A big feature of Asa’s toddlerhood was sign language. She had a scope of her trachea at age one, with zero sign of improvement, and as such we didn’t know when she would be able to talk. In order for Asa to use her voice there would have to be enough air bypassing her tracheostomy tube and going through her vocal cords to make sound. So far we didn’t have that. We could hear her breathing through the tracheotomy tube, coughing and sneezing, and the way her breathing changed when she cried, but no voice. I wanted to be sure Asa’s language development would be on par with her age, and of course we wanted her to be able to communicate, so we got some books on baby sign language from the library and started working on our vocabulary.
Pretty quickly we ran out of baby signs, and found that most standard signs were too complicated for Asa to make, so we started inventing. In our case it didn’t matter that the language we were inventing was wholly idiosyncratic. We figured it was all temporary. Asa could hear and this was a stop-gap measure to use until she could speak in the usual way. By the time she between a year and a half Asa knew about 300 signs. We were pretty proud of this and didn’t mind bragging to friends about it once in awhile. But much more important for us was that it was a constant window into Asa’s mind, and she had a lot to say.
Once we went into a doctor’s office and there was music playing in the waiting area. I had scarcely noticed the music, but Asa did the sign for “piano”. It actually was piano music. Another time, at the hospital, she noticed the color grey on the floor and did the sign “grey”. Before long she could put together simple sentences. She might say “Park. Yesterday. Story.” This meant she wanted to hear the story of what happened at the park yesterday. Just because she was there didn’t mean she didn’t want to the story, in fact, Asa’s favorite stories were about things that had happened and she was trying to make sense of. The sign for “story” became useful in meaning “explain, please”. Once we were crossing the street in our neighborhood and an elderly Chinese neighbor looked at Asa and exclaimed, “Aaaaaaahhhhhh!” This was a cultural way of saying, very kindly, “oh, what a lovely child!” that Asa had not heard before. After we passed she looked at me and signed “Story!”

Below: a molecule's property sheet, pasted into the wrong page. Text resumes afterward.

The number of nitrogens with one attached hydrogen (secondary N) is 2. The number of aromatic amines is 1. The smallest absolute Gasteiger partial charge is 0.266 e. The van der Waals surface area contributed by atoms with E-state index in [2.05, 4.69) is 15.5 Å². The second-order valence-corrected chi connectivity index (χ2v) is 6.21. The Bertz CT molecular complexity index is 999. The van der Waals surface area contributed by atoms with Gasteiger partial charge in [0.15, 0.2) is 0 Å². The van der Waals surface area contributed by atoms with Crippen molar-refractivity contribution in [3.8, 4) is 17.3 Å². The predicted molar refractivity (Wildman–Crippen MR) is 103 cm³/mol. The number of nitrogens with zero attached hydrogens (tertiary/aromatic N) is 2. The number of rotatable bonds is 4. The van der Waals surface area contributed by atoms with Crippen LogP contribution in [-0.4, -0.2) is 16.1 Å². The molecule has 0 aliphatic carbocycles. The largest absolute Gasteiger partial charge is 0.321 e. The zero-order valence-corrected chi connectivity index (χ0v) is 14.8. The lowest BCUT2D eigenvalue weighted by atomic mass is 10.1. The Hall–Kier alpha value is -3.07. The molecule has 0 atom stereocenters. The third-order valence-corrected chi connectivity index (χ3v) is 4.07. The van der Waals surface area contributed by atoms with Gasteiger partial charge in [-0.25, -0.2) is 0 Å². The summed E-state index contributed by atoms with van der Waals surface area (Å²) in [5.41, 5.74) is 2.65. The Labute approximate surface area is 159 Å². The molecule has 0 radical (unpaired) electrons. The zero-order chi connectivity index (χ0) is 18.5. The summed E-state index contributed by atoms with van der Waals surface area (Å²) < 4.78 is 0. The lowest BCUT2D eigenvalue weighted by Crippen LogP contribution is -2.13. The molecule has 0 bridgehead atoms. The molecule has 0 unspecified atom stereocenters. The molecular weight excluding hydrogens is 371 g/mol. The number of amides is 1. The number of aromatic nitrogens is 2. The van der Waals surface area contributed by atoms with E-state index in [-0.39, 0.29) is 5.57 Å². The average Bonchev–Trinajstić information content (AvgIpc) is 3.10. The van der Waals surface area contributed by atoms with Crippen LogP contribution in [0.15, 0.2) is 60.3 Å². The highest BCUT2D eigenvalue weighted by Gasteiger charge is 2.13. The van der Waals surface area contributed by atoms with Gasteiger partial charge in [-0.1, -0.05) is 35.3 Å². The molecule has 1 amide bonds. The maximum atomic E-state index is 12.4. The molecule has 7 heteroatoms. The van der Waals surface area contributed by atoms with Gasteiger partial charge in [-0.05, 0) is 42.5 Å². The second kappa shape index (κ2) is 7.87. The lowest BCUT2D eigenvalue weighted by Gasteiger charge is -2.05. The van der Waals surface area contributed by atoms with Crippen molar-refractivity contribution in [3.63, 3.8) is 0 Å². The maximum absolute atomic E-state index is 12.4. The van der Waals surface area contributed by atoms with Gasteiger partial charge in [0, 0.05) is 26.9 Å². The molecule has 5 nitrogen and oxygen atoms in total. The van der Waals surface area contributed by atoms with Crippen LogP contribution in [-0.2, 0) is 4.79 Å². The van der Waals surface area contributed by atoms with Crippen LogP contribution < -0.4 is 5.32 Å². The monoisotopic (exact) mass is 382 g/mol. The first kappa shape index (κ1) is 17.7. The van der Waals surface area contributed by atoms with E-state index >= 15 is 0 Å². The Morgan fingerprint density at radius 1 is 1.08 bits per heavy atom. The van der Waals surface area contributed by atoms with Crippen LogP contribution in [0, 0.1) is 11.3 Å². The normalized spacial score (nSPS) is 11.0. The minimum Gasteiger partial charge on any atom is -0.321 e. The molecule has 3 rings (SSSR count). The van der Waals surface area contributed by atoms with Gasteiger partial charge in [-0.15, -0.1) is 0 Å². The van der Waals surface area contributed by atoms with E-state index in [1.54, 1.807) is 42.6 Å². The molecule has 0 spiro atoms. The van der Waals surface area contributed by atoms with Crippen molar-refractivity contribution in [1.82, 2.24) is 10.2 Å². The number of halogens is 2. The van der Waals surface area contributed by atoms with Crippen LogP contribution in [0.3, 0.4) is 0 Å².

We also learned that certain jokes were possible with signs that weren’t possible just with regular words. Once Chris and Asa and I went for a walk and when we got to the corner, after leaving our house, we realized we forgot the suction machine. Chris turned back to get it and Asa and I waited on the corner. She was having a snack and was not paying attention when Chris left, so a minute or two later she noticed and signed “Where’s Daddy?” The sign for Daddy involved an open hand and touching thumb to forehead two times, but because of her snack Asa signed “Where’s crackers on my head?” Which we all thought was hilarious and retold the story of many times, and for years to come.
Chris’ dad is called “Pop Pop” by all his ten grandchildren. Once when he came to visit from Philadelphia we made a tape recording of him reading stories to Asa, that she listened to countless times after he left for home. One day Chris told me Asa signed “Asa wants Pop Pop talking, please thank you Daddy” which meant she wanted to hear the tape. We also got extra use out of the sign for Pop Pop because we used it for “papas” the Spanish for potato. By then I was also talking to Asa in Spanish. Asa made up a few of her own uses for signs. We had a sign for “beach” and she decided to use it also for the food “beets”, and we had a sign for “chicken” and she decided to use it to also mean “kitchen”.
Asa was two and a half by the time she could actually start talking, but once she started she was talking almost overnight. Her voice came out very squeaky and with a lot of effort, but it was talking. After that we used sign language once in awhile to communicate when we had to be quiet, or through the car window and like moments, but pretty soon we dropped it entirely. Life zooms forward and suddenly signing was a tool we didn’t need.
Spot 12: Five Months in the Neonatal ICU
Jenny Jaeckel is author of Spot 12: Five Months in the Neonatal ICU, the graphic novel coming out this October. Visit the Spot 12 website for more information or visit the publisher’s website: www.raincloudpress.com. You can preorder the book directly from the distributor here: IPG (in English or Spanish).
Or go to your favorite online retailer to preorder.